* Donald Judd @ David Zwirner Gallery / 525-533 W 19th St. Define epic awesomeness with minimalist restraint. If you're thinking Donald Judd's visionary '89 installation at the Staatliche Kunsthalle Baden-Baden, Germany…well, you're a clairvoyant b/c that's exactly what I was thinking! But on the real: Zwirner Gallery restages Judd's classic array, the first time this has been executed since its initial realization. And it's a beaut, nine massive floor-mounted anodized aluminum open boxes, i.e. consummate Judd. Approach these slowly, beginning ideally w/ the lone box in the 25th St space's front gallery. Approach and be awed by the contents, vivid colorized Plexiglas in cobalt blue, amber or black occupy some interiors, adding a burst of informed variation. Others are "simply" silvery aluminum but divided at angles in Judd's brilliant vocabulary of angles and dimensions. The pair of boxes in the 533 space's front gallery play off their respective skylights, practically glowing with the orange-y and blue energies contained within. That this is the gallery's inaugural exhibition of this seminal postwar American artist makes me all kinds of stoked for what's coming next.
* Jasper Johns "New Sculpture and Works on Paper" @ Matthew Marks Gallery / 522 W 22nd St. The tireless Jasper Johns unfurls like 20+ years of future experimental opportunities in basically five years of fertile work. His waxy gridded numbers set the standard, and though they're riffs on classics he's been doing for decades, these new reliefs remain endlessly complex. Like he'll add some well-placed thumbprints to one, keys to another, and newsprint all around to form densely intriguing results. One bronzed relief is covered in imprinted pages from a book, while a silvery one is furiously bright. But to really "take it there", Johns made a slew of prints based on experimentation with Shrinky Dinks. Think about that for a minute, he takes that circa early '80s child's toy and, like that unseen oven magic, creates intaglios and ink prints bearing what looks like Picasso's "Guernica" in the spin cycle, silly-faced fish, Greek vases and loads else to Johns' recurring vocabulary of sign language terminology, chevrons and silhouetted figures.
* Georg Baselitz "The Early Sixties" @ Michael Werner Gallery / 4 E 77th St. Before this important postwar German artist was inverting portraits and landscapes, he was mining classical motifs from the past to the tune of Italian mannerism and — as the press release so acutely states — "the art of the insane". This body of work occurred during his move to West Berlin and it'll haunt your dreams. Whether it's the paintings, like the organic, body-horror landscape of "The Painting for the Fathers (Landscape for Father)" (1965) and the flesh-colored (plucked?) birds in "Black Garden" (1964) or the works on paper, like the writhing "Untitled (Whip Woman)" (1964) or the suitably insane "Untitled" watercolor from '63, three measles-inflicted, bent-over figures, you can't escape it. It's as if Baselitz focused all his vigorous disdain for the period's dominant Social Realism styles on these works, and they still pack a wallop today.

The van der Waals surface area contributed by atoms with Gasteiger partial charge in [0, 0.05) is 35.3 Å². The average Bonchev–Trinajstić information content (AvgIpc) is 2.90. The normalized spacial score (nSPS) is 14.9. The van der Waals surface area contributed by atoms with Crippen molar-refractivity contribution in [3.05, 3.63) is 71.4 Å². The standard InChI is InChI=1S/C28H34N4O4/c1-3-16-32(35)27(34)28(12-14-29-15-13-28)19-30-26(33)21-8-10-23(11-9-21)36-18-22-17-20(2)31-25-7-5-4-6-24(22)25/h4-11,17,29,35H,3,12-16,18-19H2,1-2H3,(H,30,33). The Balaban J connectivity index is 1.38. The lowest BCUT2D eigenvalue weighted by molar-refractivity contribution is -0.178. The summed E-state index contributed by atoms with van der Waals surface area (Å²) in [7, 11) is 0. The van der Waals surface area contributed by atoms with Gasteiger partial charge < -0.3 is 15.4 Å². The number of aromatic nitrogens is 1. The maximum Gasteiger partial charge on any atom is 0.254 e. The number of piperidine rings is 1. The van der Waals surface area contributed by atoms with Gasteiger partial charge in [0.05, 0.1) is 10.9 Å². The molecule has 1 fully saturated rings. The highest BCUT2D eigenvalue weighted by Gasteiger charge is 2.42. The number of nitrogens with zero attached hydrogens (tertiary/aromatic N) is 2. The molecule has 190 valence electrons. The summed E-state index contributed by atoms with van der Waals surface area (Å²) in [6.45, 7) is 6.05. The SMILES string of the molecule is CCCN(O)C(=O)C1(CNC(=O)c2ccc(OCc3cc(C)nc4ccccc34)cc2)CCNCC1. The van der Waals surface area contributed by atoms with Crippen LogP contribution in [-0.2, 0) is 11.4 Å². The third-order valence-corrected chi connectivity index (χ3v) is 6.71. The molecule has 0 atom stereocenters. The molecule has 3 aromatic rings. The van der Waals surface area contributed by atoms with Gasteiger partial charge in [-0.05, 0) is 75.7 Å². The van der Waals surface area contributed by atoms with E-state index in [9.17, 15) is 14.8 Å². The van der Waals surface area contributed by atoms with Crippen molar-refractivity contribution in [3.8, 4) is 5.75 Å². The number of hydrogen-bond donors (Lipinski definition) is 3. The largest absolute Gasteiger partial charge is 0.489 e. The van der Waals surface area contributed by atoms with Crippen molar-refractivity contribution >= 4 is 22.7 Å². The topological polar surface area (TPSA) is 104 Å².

* Eric Fischl "Early Paintings" @ Skarstedt Gallery / 20 E 79th St. Fischl's playfully debaucherous angle to suburban Americana breathes life in the traditional imagery — traditional, that is, if you spent your summers nude on a boat or sunning by the pool. The barbecue scene in "Barbecue", w/ the grill-master practically breathing fire, bears some immediacy in its perspective, and "Slumber Party" a lack of pretension b/w the two figures.
* Arshile Gorky "1947" @ Gagosian / 980 Madison Ave. I am fairly certain this extremely late-works survey on the "master of the gesture", paintings and works on paper completed shortly before he took his own life, will NOT receive the hubbub like Picasso's dazzling and romantic exhibition downtown. And that's a shame, I'm telling you now: go see this show. Gorky's late works are brilliant but come from a very different, darker place than Picasso's rosy dozen years with Marie-Therese. You've got to spend time unraveling these, that even the sunny canvases "Pastoral" (1947) and "The Betrothal I" (1947) embody his troubled soul. Compare w/ the graphite and pastel study for "Pastoral", which swaps the yellows and bare canvas for a consuming layer of brown, or the works related to "Agony" — what began as plein air botanicals were abraded and sanded into awesome, even sinister, experimentation.
+ Joel Morrison. If you're averse to things shiny, specifically seeing your warped reflection in the surface of polished stainless steel, I say keep well enough away from Joel Morrison. However, if you're cool w/ it — and you should be, if you're reading this LIST — then dive right in. He's a trip, casting a weather balloon bursting from a fallen shopping cart in steel and titling it "Weather Balloon Trapped in a Shopping Cart". Also riffing off Salvador Dali's "Retrospective Bust of a Woman", swapping her hairdo for wiffle balls and hanging a spoon from her nose ("Wiffle Ball"). Or he'll just throw a bunch of disparate objet (in this case another shopping cart, a stability ball-sized foam orb, and a chop saw) and coat them in glossy black fiberglass, so it looks like a David Choe 'Munko' only supersized.